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does diacetyl in vapes cause popcorn lung vaper's blog article

DOES DIACETYL IN VAPING CAUSE POPCORN LUNG?


With electronic cigarettes being declared “at least 95% less harmful than cigarettes” according to Public Health England and backed up by Cancer Research UK and the NHS it might seem that the question of whether E-Cigarettes are bad for you has been settled.

However in 2014 a US study came out that showed that some e-liquids had Diacetyl included, a chemical which when vapourised can cause illness and even death by “popcorn lung”. This caused news headlines to declare E-Cigarettes as dangerous, and they haven’t really stopped since then.

They both can’t be right, so who is correct? Strangely enough the answer to that depends on where you are buying your E-Cigarettes from. If you are in the UK or EU then this isn’t an issue as none of the flavored e cigarettes will have Diacetyl in, if you are in the US however popcorn lung might be more of an issue.

WHAT IS POPCORN LUNG?

Before we go on though we should know what popcorn lung is. Popcorn lung is a rare disease in which the lungs’ airways become stiff and scarred.

It’s proper name is bronchiolitis obliterans though sometimes the name is abbreviated as BO, and occasionally called constrictive bronchiolitis. What popcorn lung does is scar the smallest airways within the lungs (bronchioles) and damage these tiny air sacs. By doing this the lungs capacity to hold air and the efficiency in which they transfer that to the blood are dramatically reduced.
 

WHY IS IT CALLED POPCORN LUNG?

Bronchiolitis obliterans got its nickname from where it was first found, a popcorn factory. 

In 2002 the CDC (the Centers for Disease Control and Prevention) found 8 cases of bronchiolitis obliterans in the employees in a Missouri microwave popcorn factory. As this illness is rare they investigated further and found that those with the worst lung damage had spent the most time mixing in the flavorings, and so had the most exposure to diacetyl with hot oil in large industrial vats. 

As diacetyl is considered “safe” by the FDA to eat and drink, the owners of the factory had thought nothing of using the chemical with the boiling oil to give their popcorn a more buttery taste.


WHAT CAUSES POPCORN LUNG?

Bronchiolitis obliterans can be a result of  a variety of causes such as inhaling chlorine, ammonia, sulfur dioxide, and metal fumes from welding. However diketones (a type of chemical) like diacetyl are the chemicals most often associated with popcorn lung.

Diacetyl is actually considered safe when eaten and drank, but when breathed in it starts to damage the lung cells called bronchioles. After diacetyl has made its way into these cells they become inflamed and damaged and more susceptible to viral, bacterial and fungal infections.

HOW IS POPCORN LUNG DIAGNOSED AND TREATED?

One of the scary things about popcorn lung is that it is extremely hard to detect early and there is no way to cure someone with it without a lung transplant. This is because bronchiolitis obliterans causes scarring of the lung tissue and blocks the airways, which prevents the lungs from functioning properly.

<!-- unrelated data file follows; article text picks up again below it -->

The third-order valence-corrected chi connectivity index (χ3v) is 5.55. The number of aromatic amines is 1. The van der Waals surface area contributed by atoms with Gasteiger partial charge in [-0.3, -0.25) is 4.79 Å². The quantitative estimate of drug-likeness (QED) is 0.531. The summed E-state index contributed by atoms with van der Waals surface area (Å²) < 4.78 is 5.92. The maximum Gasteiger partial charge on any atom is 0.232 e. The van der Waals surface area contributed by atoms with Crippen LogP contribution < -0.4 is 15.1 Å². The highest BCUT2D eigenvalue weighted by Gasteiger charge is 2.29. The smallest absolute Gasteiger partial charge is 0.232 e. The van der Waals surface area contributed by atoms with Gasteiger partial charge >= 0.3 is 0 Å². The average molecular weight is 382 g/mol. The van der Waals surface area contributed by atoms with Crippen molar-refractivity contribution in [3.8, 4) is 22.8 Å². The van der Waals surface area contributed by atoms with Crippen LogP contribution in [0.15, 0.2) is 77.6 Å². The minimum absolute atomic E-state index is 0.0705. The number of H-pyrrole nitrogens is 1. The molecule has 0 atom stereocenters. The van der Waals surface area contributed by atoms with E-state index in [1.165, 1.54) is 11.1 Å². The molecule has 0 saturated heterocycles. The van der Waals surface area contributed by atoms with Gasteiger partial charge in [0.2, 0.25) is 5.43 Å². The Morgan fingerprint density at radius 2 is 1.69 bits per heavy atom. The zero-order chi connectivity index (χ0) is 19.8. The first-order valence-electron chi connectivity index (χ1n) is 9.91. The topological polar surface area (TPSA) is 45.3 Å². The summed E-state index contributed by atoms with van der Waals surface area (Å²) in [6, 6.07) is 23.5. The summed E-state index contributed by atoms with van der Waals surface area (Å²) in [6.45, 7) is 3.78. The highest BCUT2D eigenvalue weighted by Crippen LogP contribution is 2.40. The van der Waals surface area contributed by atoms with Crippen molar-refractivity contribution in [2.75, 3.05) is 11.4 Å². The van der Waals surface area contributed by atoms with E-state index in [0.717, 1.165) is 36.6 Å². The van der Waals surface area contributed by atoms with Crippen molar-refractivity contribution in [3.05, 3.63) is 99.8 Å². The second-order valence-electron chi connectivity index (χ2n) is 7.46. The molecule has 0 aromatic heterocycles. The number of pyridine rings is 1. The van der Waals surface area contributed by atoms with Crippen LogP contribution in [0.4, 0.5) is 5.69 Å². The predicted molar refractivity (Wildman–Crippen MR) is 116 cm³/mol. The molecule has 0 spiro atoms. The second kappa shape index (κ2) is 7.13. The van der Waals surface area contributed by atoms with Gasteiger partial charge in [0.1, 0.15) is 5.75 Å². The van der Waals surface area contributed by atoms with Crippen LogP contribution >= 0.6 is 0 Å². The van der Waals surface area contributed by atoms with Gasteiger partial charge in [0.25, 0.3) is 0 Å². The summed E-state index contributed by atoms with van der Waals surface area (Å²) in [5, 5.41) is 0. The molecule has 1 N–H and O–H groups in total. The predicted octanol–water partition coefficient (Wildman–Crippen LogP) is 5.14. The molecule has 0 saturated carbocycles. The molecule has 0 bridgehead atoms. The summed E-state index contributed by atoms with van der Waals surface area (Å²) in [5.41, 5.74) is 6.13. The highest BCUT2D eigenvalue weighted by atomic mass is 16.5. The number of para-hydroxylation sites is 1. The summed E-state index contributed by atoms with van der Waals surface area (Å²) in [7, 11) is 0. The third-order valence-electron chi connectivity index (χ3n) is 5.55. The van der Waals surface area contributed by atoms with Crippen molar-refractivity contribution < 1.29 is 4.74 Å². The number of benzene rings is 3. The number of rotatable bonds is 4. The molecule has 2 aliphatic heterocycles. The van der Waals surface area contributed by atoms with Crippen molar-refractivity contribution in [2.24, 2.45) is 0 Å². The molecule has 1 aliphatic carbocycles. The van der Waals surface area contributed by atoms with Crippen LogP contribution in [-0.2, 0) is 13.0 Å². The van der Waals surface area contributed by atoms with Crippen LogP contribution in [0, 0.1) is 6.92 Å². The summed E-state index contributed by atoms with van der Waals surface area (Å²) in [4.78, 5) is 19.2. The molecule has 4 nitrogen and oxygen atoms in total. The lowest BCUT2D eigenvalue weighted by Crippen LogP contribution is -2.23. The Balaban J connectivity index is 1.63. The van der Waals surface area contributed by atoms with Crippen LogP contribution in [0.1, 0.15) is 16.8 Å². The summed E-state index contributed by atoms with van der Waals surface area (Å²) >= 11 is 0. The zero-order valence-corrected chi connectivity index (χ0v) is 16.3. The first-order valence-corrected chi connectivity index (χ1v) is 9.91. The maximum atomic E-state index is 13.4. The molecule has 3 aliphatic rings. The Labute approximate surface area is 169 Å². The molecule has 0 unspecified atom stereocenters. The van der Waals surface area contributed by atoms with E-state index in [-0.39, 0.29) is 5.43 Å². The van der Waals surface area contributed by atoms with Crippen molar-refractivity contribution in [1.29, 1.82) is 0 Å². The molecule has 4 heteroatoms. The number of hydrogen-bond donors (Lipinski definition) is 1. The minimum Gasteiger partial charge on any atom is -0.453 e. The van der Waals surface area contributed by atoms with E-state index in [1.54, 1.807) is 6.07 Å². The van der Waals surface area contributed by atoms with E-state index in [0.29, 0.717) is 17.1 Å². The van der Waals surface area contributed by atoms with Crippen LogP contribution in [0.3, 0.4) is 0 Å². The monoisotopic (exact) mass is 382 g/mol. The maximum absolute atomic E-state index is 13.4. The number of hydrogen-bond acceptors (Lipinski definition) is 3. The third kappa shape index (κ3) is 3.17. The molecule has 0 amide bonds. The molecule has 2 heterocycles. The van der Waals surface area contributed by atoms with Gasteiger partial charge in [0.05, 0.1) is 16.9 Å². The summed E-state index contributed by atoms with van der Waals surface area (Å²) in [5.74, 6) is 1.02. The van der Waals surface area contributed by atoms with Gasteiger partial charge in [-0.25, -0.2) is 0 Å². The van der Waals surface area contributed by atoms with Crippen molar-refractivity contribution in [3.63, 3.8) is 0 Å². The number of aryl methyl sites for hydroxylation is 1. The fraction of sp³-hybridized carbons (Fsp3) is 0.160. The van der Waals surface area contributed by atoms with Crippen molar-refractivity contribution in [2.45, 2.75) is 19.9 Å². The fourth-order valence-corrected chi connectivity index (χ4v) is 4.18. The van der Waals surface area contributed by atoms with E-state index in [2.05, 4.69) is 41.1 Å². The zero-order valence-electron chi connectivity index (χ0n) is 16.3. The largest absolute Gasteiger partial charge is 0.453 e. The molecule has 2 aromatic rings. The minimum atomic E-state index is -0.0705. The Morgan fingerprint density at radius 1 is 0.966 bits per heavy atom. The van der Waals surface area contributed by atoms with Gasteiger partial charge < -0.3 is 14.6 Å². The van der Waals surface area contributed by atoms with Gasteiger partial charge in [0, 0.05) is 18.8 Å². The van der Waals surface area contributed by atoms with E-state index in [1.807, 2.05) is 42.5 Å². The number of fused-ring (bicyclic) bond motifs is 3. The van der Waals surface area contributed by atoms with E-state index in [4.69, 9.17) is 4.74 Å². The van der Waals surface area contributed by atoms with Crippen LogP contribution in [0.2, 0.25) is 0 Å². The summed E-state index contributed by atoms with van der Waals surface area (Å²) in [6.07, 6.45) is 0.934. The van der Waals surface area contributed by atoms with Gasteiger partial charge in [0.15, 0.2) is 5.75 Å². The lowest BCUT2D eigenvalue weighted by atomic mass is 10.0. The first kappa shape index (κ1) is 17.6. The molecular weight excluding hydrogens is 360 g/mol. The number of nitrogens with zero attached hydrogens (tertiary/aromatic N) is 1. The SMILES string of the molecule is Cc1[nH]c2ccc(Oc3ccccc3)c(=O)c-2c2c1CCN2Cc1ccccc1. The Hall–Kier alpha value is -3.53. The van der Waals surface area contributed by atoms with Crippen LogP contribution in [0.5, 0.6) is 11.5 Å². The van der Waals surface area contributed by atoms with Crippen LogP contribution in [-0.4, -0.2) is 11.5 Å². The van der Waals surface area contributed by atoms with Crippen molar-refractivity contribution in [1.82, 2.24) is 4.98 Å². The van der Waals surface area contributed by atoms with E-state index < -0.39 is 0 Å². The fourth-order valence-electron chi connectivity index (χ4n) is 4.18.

The symptoms of popcorn lung are very similar to those of another lung disease
called COPD (chronic obstructive pulmonary disease), which is caused by cigarette smoking, but for popcorn lung the symptoms can appear within just 2-8 weeks.

What makes it difficult to detect is that a lot of the early symptoms resemble a common cold or flu. Early bronchiolitis obliterans symptoms include:

Getting short of breath
Difficulty exercising
Fatigue
Nose, mouth, and eye irritation
Other respiratory diseases
Wheezing

Without treatment the disease gets progressively worse and in the long term can even lead to death if left unattended. If caught early the illness is manageable with a treatment typically consisting of steroids and antibiotics. However if the illness is caught late, the best option will be a lung transplant.

WHAT IS DIACETYL?

You may be wondering at this point what exactly this chemical actually is. On it’s own it is a clear yellow liquid with a strong smell of butter. It is an organic chemical that can be found in fermented products like alcoholic drinks and in dairy products like cheese or butter.

Diacetyl is actually part of the reason that cheese and butter have that distinct buttery flavour, and why the microwave popcorn factory used diacetyl for their popcorn.

It’s also found naturally in some fruits and tobacco (most dangerous chemicals do end in tobacco for one reason or another).

As a chemical it is fairly harmless unless it is turned into vapour, when it can harm your lungs and cause permanent damage.

WHAT IS DIACETYL USED FOR?

After reading all this it may seem insane to use a chemical like this. But as we have said before, if you eat or drink diacetyl it is fine for you.

The FDA (the US Food and Drug Administration) classes diacetyl as “generally recognised as safe”, which might not seem to be a glowing recommendation but is what most ingredients which are safe to eat are classified as.

Because of its buttery taste and smell plus its ability to enhance sweet flavours, diacetyl is mainly used as for artificial food flavourings. It adds that buttery flavour and smell to sweets, popcorn, baked goods, beer, wine and more.

And for years there has been no trouble with it, any diacetyl that was vapourised when consumers used would have been in such small quantities that it would have been negligible.

However that changed when people started adding it to flavoured e-cigarettes.

DIACETYL AND VAPING

As we come to the part of the article where we are talking about Diacetyl and E-Cigarettes it’s important to state this right now. Any legal E-liquid made or sold in the UK or the EU will not have any Diacetyl or other potentially harmful chemicals in.

Though SMOKO had this policy since we began in 2012 it became the law in 2016 according to the the Tobacco Products Directive (TPD). Amongst many other health and safety rules to make sure that E-cigarettes were as safe as they can be, one of them was that they couldn’t include Diacetyl, Acetoin, Pentanedione or a large number of other chemicals that might harm you.